Considering the British knew of the possibility of converting U-238 into Pu-239 and had confirmed it during 1940, they would probably have chosen to pursue this path too. There is a lot more U-238 than U-235. Refining it does not involve uraniumhexafluoride. Both systems require truckloads of power, but a breeder reactor generates fissionable material, even if it would have turned Wales into a wasteland.
              Thirdly, you seem to be claiming that the entire output of these generating stations was devoted to the Manhattan Project, and this doesn't actually seem to be true.
              In 1943-5 practically the entire output of the Grand Coulee Dam was devoted to the Manhattan project. The only other serious consumer in the Pacific NW was Boeing. Or are you saying that both Britain and Germany had huge amounts of spare electrical capacity?
              Lastly, the British had no trouble producing fissile material once they realised that the US was going to be treacherous about honouring their agreement to share the results of the programme - and they did it without any significant increase in generating capacity.
              On 1 November 1952, the US tested their first fusion nuclear weapon.

              The British tested their first fission nuclear weapon on 3 October 1952....
              Last edited by broderickwells; 08 Sep 13, 17:36.

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              • #37
                Originally posted by Full Monty View Post
                I'll give it a go.

                Norwegian heavy-water was produced at a hydro-electric plant. I don't wish to invoke ASBs but would it not be possible to ramp up its generating capacity so this apparent shortfall was covered? The Norwegians might object but as an occupied nation they're not going to have much say in the matter. It might even by 'sold' to them as a price to be paid for the protection provided against their Bolshevik neighbour!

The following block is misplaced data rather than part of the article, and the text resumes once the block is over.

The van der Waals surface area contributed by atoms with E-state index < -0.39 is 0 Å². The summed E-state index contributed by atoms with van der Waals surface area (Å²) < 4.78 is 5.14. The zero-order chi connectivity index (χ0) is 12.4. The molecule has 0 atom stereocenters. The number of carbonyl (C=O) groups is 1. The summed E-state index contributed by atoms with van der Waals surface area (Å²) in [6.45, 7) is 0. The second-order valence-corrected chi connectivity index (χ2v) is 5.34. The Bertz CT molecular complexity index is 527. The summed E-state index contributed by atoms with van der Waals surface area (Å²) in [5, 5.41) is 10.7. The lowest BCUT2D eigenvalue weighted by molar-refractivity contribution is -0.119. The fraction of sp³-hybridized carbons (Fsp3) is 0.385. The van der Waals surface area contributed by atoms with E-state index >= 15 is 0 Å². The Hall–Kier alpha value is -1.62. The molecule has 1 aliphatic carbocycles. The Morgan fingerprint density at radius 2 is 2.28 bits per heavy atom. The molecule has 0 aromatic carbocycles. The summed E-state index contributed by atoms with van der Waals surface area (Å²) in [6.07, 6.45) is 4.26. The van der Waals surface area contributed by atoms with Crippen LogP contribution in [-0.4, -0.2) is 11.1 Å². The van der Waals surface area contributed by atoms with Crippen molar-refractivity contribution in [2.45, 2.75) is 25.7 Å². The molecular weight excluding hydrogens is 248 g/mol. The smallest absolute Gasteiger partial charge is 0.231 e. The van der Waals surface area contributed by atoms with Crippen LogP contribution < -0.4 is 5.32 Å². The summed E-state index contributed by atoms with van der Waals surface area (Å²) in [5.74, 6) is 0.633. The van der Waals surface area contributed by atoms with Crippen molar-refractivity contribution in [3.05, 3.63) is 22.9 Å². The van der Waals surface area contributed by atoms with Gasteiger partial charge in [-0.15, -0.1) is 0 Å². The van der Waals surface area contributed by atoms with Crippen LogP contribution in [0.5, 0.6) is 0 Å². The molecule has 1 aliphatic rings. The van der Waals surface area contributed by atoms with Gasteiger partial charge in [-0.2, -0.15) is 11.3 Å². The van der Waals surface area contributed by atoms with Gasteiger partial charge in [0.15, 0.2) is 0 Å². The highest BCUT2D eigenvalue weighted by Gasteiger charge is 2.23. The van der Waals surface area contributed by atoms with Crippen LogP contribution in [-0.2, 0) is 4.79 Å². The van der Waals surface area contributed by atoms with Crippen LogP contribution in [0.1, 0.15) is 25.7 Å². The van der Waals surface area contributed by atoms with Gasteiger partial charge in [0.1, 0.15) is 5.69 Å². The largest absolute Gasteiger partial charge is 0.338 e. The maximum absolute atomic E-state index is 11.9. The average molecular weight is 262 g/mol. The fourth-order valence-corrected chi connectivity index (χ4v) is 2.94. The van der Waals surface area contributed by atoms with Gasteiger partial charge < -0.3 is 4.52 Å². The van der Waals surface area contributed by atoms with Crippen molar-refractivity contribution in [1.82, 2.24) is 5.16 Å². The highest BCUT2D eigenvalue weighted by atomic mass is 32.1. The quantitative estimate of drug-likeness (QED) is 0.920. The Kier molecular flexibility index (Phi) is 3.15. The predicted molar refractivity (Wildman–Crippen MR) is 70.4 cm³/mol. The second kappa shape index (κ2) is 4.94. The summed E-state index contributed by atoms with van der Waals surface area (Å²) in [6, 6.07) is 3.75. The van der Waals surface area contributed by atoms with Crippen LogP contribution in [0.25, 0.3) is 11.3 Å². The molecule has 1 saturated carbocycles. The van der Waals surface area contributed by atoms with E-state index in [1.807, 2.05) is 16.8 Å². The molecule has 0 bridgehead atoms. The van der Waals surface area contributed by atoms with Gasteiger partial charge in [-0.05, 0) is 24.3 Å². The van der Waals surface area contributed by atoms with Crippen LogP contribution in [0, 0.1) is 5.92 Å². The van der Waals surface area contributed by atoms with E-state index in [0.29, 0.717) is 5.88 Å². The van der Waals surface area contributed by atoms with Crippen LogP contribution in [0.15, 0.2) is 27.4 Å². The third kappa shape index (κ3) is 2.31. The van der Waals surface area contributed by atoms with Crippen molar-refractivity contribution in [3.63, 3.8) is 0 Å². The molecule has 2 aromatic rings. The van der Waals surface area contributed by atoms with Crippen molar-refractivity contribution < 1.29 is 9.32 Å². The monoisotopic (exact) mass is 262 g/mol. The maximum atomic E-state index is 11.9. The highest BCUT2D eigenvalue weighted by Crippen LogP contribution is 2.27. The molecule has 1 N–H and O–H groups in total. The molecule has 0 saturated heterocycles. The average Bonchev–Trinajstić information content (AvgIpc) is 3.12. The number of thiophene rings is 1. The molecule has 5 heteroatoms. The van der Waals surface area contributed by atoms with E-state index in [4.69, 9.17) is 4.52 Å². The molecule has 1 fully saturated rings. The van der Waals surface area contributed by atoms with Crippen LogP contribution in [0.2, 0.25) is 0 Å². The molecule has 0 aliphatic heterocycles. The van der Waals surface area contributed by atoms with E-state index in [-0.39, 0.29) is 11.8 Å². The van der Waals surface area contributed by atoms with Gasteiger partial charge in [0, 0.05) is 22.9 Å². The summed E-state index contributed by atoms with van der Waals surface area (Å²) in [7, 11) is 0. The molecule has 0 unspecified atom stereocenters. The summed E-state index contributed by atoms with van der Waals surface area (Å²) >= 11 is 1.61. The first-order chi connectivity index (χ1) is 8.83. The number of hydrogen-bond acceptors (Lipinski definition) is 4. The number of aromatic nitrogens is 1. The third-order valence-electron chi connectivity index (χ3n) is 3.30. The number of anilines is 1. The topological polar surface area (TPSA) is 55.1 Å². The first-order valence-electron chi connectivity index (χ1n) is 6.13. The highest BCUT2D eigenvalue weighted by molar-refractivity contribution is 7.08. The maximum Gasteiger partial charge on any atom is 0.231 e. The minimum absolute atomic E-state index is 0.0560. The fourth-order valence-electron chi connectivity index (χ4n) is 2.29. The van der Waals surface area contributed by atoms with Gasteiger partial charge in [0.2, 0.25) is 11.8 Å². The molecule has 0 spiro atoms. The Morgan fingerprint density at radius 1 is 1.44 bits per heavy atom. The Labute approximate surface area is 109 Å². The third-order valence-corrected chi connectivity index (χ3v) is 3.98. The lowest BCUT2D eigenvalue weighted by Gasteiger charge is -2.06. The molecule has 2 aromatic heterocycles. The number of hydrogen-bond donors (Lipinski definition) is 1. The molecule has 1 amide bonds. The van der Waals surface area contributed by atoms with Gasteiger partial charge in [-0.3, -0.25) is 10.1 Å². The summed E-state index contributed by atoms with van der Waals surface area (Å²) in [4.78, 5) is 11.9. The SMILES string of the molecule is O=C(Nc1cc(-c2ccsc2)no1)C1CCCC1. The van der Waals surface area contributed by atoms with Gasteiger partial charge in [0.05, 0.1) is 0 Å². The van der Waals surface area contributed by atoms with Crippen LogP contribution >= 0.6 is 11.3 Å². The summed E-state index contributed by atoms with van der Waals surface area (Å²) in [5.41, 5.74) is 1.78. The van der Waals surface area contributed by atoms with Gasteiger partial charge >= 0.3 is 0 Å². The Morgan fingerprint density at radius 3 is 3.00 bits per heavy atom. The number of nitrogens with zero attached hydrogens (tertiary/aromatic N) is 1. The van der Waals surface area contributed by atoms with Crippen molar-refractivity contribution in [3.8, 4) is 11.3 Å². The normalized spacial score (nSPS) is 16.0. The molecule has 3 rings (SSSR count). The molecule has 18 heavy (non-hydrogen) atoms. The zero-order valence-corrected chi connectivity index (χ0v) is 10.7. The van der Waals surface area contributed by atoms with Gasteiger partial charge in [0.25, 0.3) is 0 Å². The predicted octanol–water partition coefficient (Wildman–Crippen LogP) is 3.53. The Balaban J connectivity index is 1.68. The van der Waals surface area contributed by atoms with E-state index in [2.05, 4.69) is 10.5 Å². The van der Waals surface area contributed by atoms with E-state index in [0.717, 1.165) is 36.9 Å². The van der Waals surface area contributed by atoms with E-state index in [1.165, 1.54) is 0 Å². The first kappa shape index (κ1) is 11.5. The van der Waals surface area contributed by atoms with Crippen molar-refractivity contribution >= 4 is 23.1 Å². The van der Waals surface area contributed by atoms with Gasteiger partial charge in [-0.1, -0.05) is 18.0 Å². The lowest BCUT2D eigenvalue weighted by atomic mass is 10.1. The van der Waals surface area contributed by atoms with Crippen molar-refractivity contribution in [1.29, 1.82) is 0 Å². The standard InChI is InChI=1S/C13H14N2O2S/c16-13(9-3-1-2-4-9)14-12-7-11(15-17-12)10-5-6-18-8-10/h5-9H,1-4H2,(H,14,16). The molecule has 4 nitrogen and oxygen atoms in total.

Heavy water doesn't make a fission bomb, it moderates neutron behaviour in nuclear reactions. Besides, the French had bought all of Norway's stock of D2O in 1940.

                Nice try, but my first degree was a BSc.
                Last edited by broderickwells; 08 Sep 13, 17:17.

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                • #38
                  Originally posted by broderickwells View Post
                  Heavy water doesn't make a fission bomb, it moderates neutron behaviour in nuclear reactions. Besides, the French had bought all of Norway's stock of D2O in 1940.

                  Nice try, but my first degree was a BSc.
                  You doing a Gllenn?

                  Whether heavy water makes a bomb or not is immaterial. The Germans were making it for use in their atomic programme at a Norwegian hydro-electric plant. The power generated by the plant might be enough to satisfy the needs you describe .... assuming a bit of typical British ingenuity combined with German engineering excellence.
                  Signing out.

                  Comment


                  • #39
                    Originally posted by Full Monty View Post
                    You doing a Gllenn?

                    Whether heavy water makes a bomb or not is immaterial. The Germans were making it for use in their atomic programme at a Norwegian hydro-electric plant. The power generated by the plant might be enough to satisfy the needs you describe .... assuming a bit of typical British ingenuity combined with German engineering excellence.
                    The problem is that the German heavy water reactor design is crap. They would have had to completely redesign it to get it to work. Using the "necklaces" of blocks of randomly oriented raw uranium would not have worked. They needed to arrange things far more precisely and that called for control rods and a fixed fuel geometry. The graphite route the US (Fermi) took was much simpler even if far more messy.

                    The only way I can see for the German reactor to be controlled is to pull the core from the water. They couldn't have used a neutron poison like boron as an alternate as this would have contaminated the water and been hard to remove later.
                    Pulling the core when it is operating is not a smart thing at all. Between the heat and radiation you are looking at a likely disaster if you do.

                    So, the Germans have to start from scratch after their first attempt fails.